I tell this to my students. Honest. They’ve all had the same instruction. I warn them [that] you can’t break the rules for outlining. This is oral communication. Don’t break my rules! They work well for the ear. Trust me on this. And when [the students] don’t—in their panic, they outlined the other way they used to do it, the old way they grew up with—three minutes after they’ve finished their sermon, maybe less, I’ll turn to the class and say, “What did that sermon just say? What was its big idea?” And I’ll go around the room, and those people, who listened to that sermon just a few minutes before, can’t tell you what the big idea was.
You’ve got to have a clear outline. It has to be clear for the ear, not the eye. We’ll go into that more in just a second. But here are my rules.
2. Use full sentences.
Your Roman numeral points need to be in full sentences, not phrases. No. They cannot be in phrases. Don’t give me fragments—you need to give me full sentences. Why? Because a sentence is an idea. Give me an idea. Give me something to think about. Most people come up with their points and their phrases—“The way, the wish, the wind”—I have no idea what you’re talking about. The way to San Jose? The way to knit? What is this thing about? You’ve got no topic. I don’t [have] any idea what you’re saying. Don’t give me fragments. Give me full sentences.
3. Identify the Subject.
And in that sentence—by definition, you can’t have a sentence without a subject. Your subject has to be there. In your Roman numeral points, give me your subject. OK? You’re going to give me your subject. Now, obviously, you’re going to have the same number of Roman numeral points as you have complements in your passage. If you have two major points in your passage, two complements, you’re going to have two major points in your sermon. You will include—as you write out those points in full sentences—the subject as well as the complement, so we clearly see what you are saying.
4. Order your points.
. . . As I’ve mentioned earlier, you need to arrange your points in logical or psychological order. We need to know why we had to hear point one first, point two second. And again, remember . . .you can rearrange them. They don’t have to come to your audience the way that Paul wrote them in the text. That was the best way to communicate with dead people long ago, but you’re dealing with live people today, in a much different culture. So if you want to say verse 12 first, and then verse 16, and then go back to 14, that’s fine. It doesn’t matter, as long as in the end, [the people] get what the biblical writer was saying.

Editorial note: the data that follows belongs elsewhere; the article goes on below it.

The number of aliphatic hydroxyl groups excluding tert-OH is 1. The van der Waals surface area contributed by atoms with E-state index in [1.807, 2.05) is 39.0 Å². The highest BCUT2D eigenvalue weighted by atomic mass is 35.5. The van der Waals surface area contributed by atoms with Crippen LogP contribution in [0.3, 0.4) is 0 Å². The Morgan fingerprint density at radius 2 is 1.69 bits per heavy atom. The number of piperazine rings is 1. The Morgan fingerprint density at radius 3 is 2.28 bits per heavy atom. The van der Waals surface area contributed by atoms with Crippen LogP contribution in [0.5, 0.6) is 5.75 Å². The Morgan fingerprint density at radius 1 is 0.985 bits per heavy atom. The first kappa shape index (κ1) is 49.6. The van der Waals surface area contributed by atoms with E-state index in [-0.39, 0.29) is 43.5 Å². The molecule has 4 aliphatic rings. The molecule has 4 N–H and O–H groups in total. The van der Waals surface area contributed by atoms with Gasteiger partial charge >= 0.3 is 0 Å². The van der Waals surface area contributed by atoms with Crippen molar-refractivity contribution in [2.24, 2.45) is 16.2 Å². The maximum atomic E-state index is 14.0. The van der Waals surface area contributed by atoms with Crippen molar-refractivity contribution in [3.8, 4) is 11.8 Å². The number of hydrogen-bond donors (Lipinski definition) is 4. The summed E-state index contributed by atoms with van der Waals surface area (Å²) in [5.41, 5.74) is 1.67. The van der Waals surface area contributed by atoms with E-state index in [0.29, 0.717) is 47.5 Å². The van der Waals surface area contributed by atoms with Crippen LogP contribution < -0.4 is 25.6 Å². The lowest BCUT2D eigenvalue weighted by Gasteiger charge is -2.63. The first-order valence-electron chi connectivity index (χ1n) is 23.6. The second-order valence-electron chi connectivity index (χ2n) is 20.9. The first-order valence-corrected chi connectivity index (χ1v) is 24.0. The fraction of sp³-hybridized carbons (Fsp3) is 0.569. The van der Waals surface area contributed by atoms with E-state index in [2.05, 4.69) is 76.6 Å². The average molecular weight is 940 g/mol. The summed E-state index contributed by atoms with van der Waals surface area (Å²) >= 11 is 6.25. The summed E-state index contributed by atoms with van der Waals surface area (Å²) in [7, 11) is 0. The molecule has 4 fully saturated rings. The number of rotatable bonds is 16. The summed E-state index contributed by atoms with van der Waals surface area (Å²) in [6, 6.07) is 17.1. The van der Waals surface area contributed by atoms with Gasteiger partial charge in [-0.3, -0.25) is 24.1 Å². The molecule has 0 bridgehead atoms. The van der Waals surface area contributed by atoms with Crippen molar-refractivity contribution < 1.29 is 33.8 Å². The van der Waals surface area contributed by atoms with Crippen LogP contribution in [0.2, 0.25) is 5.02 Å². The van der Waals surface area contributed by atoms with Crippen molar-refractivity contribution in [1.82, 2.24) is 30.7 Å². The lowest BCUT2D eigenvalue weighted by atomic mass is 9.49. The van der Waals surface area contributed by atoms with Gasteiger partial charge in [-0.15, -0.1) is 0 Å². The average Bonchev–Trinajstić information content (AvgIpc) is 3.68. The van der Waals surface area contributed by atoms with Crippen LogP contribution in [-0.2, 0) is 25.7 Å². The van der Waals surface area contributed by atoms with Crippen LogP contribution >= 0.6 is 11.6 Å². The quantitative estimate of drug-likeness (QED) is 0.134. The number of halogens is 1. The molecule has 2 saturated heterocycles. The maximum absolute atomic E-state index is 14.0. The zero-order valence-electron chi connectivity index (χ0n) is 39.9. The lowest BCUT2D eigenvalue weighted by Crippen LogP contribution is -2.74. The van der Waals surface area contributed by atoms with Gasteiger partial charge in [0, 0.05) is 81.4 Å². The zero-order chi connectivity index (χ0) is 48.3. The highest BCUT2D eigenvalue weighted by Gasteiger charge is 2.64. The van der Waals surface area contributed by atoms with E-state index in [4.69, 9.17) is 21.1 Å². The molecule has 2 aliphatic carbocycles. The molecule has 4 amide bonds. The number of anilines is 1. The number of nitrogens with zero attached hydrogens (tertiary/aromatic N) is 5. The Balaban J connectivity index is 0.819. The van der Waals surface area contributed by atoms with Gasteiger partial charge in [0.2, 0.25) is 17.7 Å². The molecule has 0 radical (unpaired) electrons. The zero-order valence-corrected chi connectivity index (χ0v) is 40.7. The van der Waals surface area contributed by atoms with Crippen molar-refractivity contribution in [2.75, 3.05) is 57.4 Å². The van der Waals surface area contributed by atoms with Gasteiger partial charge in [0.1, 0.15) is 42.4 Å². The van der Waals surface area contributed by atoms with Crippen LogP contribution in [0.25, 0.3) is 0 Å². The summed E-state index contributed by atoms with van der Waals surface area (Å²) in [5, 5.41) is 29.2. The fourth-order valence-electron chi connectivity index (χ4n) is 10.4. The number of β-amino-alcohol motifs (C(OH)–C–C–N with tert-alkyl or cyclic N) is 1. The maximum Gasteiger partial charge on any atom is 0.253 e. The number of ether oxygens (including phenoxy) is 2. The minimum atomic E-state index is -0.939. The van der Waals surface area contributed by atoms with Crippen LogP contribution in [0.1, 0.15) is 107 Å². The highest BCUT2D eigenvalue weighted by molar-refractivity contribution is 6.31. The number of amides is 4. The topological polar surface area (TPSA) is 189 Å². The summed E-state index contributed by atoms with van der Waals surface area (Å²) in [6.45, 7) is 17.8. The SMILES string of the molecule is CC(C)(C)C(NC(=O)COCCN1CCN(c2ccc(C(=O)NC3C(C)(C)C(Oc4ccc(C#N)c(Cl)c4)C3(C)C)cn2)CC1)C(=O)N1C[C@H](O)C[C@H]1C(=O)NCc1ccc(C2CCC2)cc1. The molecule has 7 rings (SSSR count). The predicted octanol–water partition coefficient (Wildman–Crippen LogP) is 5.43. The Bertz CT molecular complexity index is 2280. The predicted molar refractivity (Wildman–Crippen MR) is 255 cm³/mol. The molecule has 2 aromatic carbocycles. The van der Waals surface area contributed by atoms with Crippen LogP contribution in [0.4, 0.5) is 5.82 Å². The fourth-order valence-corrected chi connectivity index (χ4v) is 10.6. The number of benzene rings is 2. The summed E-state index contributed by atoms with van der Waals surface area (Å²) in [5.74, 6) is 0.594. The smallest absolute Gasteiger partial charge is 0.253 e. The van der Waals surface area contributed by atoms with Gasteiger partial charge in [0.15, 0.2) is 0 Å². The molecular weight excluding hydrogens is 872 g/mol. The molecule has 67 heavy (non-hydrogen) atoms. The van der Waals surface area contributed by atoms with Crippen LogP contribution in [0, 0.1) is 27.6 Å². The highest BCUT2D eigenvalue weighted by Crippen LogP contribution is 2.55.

Arrange your points in logical or psychological order. It may be the same [order as that in] the text, [or] it may be different, but it’s got to be logical or psychological for your audience.
5. Talk to the audience.
Be sure as well that your points are directed toward your audience. Talk to them. No dead people allowed. No dead people. I don’t want to hear about Paul; I don’t want to hear about Galatia—I want you to talk to me about this biblical truth. In your Roman numeral points, you talk to your audience. Talk to them as if they are alive and present. I want it to be action-oriented. “What do you want me to do with this? How will it change me?” That should be included in that Roman numeral point.
6. Don’t use the word ‘and.’
One word you’re not allowed to have in your Roman numeral is the word “and.” Guess why? Because the only reason you put “and” in there is because you’re joining two ideas, and every point can only be a single idea. You can only say one thing in the Roman numeral point, so it’s never correct to put “and” in your Roman numeral point.
As I’ve mentioned before—I’ll say it again—you have the same number of points as the passage has complements. If Paul, in that paragraph, is making two points or three points, then your sermon better have two points or three points. There are times when, if you get to a long list, something like the love chapter—you’re dealing with 1 Corinthians 13, [and] he gives all these things—you can’t have 72 points, so you’re going to have to lump them [into groups]. Go up the ladder of abstraction . . . But as a rule of thumb, if there [are] two or three points that are made in the passage, then your sermon will have the same two or three points.
Learn more from J. Kent Edwards about how to prepare a sermon outline and other preaching tips in the Mobile Ed courses Biblical Preaching 1 and Biblical Preaching II, where you’ll explore everything from exegesis to exposition, how to apply the original context of Scripture to the context of your congregation, delivery aspects of preaching like word choices, intonation, and non-verbal signals, and more.